Difference between revisions of "Core API"

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Line 11: Line 11:
 
If you're writing your own script then you'll need to start by asking for a Session object.
 
If you're writing your own script then you'll need to start by asking for a Session object.
  
== command-line script ==
+
== Command-line Script ==
  
 
  #!/usr/bin/perl -w -I/opt/eprints3/perl-lib/
 
  #!/usr/bin/perl -w -I/opt/eprints3/perl-lib/
 
+
 
  use EPrints;
 
  use EPrints;
 
+
 
  use strict;
 
  use strict;
 
+
 
  my $archive_id = $ARGV[0];
 
  my $archive_id = $ARGV[0];
  my $session = new EPrints::Session( 1 );
+
  my $session = new EPrints::Session( 1, $archive_id );
 
  exit( 1 ) unless( defined $session );
 
  exit( 1 ) unless( defined $session );
+
 
 
  # do your stuff
 
  # do your stuff
 
+
 
 
  $session->terminate;
 
  $session->terminate;
 +
 +
The "1" passed to Session tells it that we're a normal script and not a CGI script.
 +
 +
The $archive_id value is taken from $ARGV[0] which is the first parameter on the commandline. You could hard-wire the value if you wanted.
 +
 +
The use of "-w" to produce warnings and "use strict" to prevent sloppy code is just good Perl-practice.
 +
 +
== CGI Script ==
 +
 +
This is similar to a command line script but you don't need the path to perl and the archive_id is not needed as it will work that out from the web-request.
 +
 +
use EPrints;
 +
 +
use strict;
 +
 +
my $session = new EPrints::Session;
 +
exit( 0 ) unless( defined $session );
 +
 +
# do some stuff
 +
 +
# Return a result to browser (usually an HTML page)
 +
 +
$session->terminate();

Revision as of 17:38, 11 January 2007

This is the bits which you will need to get started...

A connection to the EPrints system is represented by an instance of EPrints::Session. The session object links to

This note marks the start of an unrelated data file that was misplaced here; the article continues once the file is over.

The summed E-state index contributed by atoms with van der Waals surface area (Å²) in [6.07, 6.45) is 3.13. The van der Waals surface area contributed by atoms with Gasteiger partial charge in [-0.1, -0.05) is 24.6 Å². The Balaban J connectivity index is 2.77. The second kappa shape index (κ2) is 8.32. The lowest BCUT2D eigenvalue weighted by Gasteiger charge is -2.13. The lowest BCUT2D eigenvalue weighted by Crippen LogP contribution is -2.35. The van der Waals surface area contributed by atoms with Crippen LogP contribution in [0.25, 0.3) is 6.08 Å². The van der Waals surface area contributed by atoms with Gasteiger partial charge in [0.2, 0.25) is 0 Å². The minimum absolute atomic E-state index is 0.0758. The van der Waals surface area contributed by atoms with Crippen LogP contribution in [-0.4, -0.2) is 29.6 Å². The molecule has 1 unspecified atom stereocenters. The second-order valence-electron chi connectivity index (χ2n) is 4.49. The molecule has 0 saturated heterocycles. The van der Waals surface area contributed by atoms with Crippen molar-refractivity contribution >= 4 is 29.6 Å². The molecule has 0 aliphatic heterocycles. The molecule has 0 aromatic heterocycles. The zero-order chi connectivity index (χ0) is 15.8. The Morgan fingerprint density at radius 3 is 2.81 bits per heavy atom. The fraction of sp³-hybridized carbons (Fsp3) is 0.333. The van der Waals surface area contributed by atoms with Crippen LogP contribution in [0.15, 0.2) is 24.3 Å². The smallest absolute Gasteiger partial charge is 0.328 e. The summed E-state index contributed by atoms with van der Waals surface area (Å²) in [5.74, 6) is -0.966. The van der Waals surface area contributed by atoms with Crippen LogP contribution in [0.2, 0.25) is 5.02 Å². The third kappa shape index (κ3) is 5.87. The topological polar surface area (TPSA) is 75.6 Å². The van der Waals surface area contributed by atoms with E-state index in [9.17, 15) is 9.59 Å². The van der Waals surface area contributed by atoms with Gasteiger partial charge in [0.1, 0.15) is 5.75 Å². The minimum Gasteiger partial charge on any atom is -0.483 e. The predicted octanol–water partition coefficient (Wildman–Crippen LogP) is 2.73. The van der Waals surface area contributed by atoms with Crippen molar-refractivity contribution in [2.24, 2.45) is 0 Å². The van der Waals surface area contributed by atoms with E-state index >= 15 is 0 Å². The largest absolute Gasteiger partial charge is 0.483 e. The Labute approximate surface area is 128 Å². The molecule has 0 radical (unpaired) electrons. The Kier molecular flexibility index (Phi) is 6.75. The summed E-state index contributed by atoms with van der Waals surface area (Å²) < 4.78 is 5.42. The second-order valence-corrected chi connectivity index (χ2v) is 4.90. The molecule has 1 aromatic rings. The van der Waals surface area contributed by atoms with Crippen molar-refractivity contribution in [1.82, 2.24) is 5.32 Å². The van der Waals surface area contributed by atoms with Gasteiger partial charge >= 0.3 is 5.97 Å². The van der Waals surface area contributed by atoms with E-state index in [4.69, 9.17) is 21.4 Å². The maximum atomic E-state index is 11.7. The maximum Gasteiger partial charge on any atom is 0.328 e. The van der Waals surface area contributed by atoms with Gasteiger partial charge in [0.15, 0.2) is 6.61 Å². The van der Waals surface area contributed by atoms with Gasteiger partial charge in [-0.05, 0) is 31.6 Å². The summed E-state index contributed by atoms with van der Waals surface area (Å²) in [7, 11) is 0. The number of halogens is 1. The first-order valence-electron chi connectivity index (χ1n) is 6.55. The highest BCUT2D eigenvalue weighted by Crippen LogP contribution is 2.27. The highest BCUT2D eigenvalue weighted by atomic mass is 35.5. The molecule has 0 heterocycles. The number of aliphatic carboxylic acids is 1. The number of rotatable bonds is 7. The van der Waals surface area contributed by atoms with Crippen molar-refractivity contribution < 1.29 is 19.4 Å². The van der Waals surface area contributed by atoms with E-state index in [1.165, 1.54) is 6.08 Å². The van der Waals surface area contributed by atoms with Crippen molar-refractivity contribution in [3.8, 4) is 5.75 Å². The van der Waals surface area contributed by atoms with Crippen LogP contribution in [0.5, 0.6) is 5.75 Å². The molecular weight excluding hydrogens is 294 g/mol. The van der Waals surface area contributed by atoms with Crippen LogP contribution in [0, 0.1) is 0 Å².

• the configuration of the repository (only one per session object, even if the system itself has multiple repositories).
  • the database for the repository.
  • the language to output in.

And if a CGI script then also

  • the EPrints::DataObj::User object of the current user, if any.
  • the apache request.

If you're writing your own script then you'll need to start by asking for a Session object.

Command-line Script

#!/usr/bin/perl -w -I/opt/eprints3/perl-lib/

use EPrints;

use strict;

my $archive_id = $ARGV[0];
my $session = new EPrints::Session( 1, $archive_id );
exit( 1 ) unless( defined $session );
 
# do your stuff
 
$session->terminate;

The "1" passed to Session tells it that we're a normal script and not a CGI script.

The $archive_id value is taken from $ARGV[0] which is the first parameter on the commandline. You could hard-wire the value if you wanted.

The use of "-w" to produce warnings and "use strict" to prevent sloppy code is just good Perl-practice.

CGI Script

This is similar to a command line script but you don't need the path to perl and the archive_id is not needed as it will work that out from the web-request.

use EPrints;
use strict;
my $session = new EPrints::Session;
exit( 0 ) unless( defined $session );
# do some stuff
# Return a result to browser (usually an HTML page)

$session->terminate();